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    Mine are microphonic enough so that I can talk thru them yet they still don't squeal unless I hold a pickup right in front of the speaker at volume.

    Wade must be doing something right.

    I can get controlled feedback into cans from a modeler with that guitar...
     
  13. jiml

    jiml Supporting Member

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    Ok. The amp in the rehearsal studio had a bad preamp tube, it was whistling with my other Les Paul with potted Fralins last night. I played a gig Friday night and had no issues with either....
     
  14. Seth L

    Seth L Member

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    Glad to know it wasn't the Legends.
     
  15. Gibson 1964

    Gibson 1964 Member

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    I played my marshallhead yesterday in a small space about 5 feet from a large, high gain amp approaching pant leg flapping volume. It would squeal if you turned towards the speaker only, which is IMO perfectly livable. It was far more volume than I could get away with out and about as well. Some of my potted pickups feedback easier.

    That said, my rio grande tallboy tele bridge pickup would have been squealing like a stuck pig at that volume and gain. I would say not all unpotted pickups are created equal in how easy they squeal. Uncovered marshallheads might be the least feedback prone unpotted pickups I have used. A SD lil' 59 wins for me as the most feedback prone I have ever used.

    For clean and moderate gain I prefer unpotted. For high gain, I prefer potted.
     
  16. aman74

    aman74 Member

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    Yeah, but hopefully, though clearly not always around here, focus on things that can actually impact the sound. The wax simply cannot.
     
  17. dcooper830

    dcooper830 Member

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    I'm interested in this topic because I just got a set of Parsons Street PAFs from Stewmac and I'm gonna install them in a nice old (2000) Epiphone DOT .... along with all new wiring, pots, jack, and switch.

    I'm worried they might squeal on gigs since they're unpotted.... but if they do... I'll either pot them.. or just not use it on gigs.. they're very inexpensive and have good reviews as far as I've seen.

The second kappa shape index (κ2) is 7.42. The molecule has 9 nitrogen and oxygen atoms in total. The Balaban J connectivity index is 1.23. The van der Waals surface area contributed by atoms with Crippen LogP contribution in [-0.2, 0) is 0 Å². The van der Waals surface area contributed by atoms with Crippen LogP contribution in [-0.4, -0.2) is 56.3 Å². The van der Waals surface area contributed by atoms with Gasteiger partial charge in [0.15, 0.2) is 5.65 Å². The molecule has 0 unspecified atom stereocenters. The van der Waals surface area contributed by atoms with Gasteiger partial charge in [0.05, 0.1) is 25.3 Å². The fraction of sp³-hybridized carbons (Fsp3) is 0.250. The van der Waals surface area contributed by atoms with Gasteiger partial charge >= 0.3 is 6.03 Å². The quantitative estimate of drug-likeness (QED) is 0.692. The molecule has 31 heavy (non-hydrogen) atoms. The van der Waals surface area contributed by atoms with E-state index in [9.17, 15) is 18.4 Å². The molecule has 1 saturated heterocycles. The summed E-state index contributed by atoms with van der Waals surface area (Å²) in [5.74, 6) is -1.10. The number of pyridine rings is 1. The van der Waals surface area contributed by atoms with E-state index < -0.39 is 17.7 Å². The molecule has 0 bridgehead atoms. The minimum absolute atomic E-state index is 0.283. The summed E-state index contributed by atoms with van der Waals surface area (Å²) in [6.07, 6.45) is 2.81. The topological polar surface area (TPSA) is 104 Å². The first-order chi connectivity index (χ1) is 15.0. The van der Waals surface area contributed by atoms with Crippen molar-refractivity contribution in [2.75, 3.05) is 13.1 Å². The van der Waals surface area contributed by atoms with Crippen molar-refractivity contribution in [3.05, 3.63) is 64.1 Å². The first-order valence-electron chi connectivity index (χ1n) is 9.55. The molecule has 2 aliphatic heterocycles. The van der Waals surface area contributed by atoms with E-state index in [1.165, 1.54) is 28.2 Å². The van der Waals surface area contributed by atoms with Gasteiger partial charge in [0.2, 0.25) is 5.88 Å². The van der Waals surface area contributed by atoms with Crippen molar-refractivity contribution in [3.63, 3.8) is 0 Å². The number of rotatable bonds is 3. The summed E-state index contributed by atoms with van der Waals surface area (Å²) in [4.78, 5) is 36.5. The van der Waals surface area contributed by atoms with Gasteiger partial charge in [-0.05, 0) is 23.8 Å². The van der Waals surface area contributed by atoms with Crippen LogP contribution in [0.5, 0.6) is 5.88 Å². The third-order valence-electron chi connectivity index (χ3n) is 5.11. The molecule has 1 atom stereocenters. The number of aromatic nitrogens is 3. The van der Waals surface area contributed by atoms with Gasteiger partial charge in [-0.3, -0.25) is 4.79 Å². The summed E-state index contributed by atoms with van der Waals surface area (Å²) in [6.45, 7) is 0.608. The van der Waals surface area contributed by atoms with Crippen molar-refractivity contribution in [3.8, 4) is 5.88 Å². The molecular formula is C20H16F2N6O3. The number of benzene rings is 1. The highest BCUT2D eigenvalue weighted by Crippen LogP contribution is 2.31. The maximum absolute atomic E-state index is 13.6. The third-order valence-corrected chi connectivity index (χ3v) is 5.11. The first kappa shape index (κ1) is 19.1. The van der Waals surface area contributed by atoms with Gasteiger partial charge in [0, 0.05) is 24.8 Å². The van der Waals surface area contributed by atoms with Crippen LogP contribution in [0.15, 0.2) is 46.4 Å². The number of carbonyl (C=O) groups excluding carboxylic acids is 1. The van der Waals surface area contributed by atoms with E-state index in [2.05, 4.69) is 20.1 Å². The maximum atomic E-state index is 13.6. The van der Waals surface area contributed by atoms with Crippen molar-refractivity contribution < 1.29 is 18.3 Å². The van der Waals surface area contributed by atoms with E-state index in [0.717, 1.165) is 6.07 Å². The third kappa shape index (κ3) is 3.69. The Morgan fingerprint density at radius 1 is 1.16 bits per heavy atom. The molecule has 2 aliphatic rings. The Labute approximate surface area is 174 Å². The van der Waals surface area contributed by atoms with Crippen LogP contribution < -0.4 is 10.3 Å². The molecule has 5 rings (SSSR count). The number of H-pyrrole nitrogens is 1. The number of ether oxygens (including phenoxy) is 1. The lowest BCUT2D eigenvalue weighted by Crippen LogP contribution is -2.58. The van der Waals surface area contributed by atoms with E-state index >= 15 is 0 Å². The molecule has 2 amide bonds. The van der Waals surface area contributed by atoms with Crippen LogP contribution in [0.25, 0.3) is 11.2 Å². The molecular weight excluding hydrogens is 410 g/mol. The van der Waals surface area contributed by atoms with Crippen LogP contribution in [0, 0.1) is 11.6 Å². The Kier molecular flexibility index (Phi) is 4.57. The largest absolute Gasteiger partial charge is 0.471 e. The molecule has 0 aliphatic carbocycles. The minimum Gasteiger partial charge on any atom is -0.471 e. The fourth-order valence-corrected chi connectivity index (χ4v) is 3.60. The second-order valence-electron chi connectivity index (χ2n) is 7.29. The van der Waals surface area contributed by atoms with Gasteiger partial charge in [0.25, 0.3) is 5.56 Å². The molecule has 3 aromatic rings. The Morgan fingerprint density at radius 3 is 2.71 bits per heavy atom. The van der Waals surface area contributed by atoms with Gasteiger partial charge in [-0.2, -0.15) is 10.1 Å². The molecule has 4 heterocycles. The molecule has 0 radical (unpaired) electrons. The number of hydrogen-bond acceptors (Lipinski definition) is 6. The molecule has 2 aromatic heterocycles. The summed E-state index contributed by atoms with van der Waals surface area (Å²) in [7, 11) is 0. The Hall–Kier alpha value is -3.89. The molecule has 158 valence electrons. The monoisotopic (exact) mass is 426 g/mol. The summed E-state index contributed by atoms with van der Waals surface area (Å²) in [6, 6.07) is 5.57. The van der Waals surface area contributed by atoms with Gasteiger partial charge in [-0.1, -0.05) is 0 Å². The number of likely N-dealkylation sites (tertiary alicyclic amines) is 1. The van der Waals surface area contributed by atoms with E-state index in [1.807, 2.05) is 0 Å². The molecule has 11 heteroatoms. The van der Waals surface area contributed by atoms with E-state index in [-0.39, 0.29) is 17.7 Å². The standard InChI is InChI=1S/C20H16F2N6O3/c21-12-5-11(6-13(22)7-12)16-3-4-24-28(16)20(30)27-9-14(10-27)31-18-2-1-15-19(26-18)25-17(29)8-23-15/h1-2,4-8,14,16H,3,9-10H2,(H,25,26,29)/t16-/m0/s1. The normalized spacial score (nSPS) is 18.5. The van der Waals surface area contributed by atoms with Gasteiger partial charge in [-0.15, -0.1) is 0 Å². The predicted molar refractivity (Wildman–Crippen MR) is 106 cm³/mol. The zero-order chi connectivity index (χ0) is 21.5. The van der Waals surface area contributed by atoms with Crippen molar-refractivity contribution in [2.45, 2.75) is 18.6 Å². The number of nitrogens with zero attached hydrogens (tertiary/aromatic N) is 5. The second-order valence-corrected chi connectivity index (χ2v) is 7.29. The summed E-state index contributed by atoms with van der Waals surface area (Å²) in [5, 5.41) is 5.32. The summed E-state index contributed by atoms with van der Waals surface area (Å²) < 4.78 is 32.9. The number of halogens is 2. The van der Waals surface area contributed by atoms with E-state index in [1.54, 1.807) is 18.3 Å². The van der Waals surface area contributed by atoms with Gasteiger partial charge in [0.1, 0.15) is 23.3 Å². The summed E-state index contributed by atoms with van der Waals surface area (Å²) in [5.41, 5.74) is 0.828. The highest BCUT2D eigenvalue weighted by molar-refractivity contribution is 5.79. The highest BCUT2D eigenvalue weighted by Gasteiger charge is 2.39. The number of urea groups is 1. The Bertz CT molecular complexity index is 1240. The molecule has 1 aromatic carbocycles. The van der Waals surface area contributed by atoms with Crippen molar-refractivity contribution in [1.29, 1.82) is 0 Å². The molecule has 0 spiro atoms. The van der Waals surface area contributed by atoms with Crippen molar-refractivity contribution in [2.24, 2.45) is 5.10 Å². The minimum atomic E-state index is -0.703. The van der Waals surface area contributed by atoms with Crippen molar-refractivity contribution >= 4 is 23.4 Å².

I'm gonna do that install sometime this coming week and I'll post my findings.
     
  18. Rod

    Rod Tone is Paramount Supporting Member

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    Unpotted for me as well.. The Zhangbuckers I use are that way and they're quite unbelievable tone wise...
     
  19. HayekFan

    HayekFan Member

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    So does an unpotted pickup have to be microphonic enough to squeal in order to have a tone advantage over a potted pickup? In other words, are the squealers the good ones?

    If microphony is what distinguishes unpotted pickups from potted pickups, then it seems like this might be the case.

    OTOH, maybe it's possible to be microphonic AND non-squealy.
     
  20. Zexcoil

    Zexcoil Vendor

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    I don't know about the strictly mechanical versus the electronic/electro-mechanical aspects.

    I tend to think that microphony is an artifact and the real (primary?) driver is the fact that wax potting displaces the air between the windings with wax, a higher dielectric constant material, causing an increase in distributed capacitance. But, I can't discount the mechanical aspect out of hand.

    Certainly I don't think there's any real tonal benefit to something like a cover flapping around. Windings vibrating sympathetically, maybe...

    I think the idea behind partial potting is to lock things down somewhat mechanically while not totally displacing the air, kind of splitting the difference.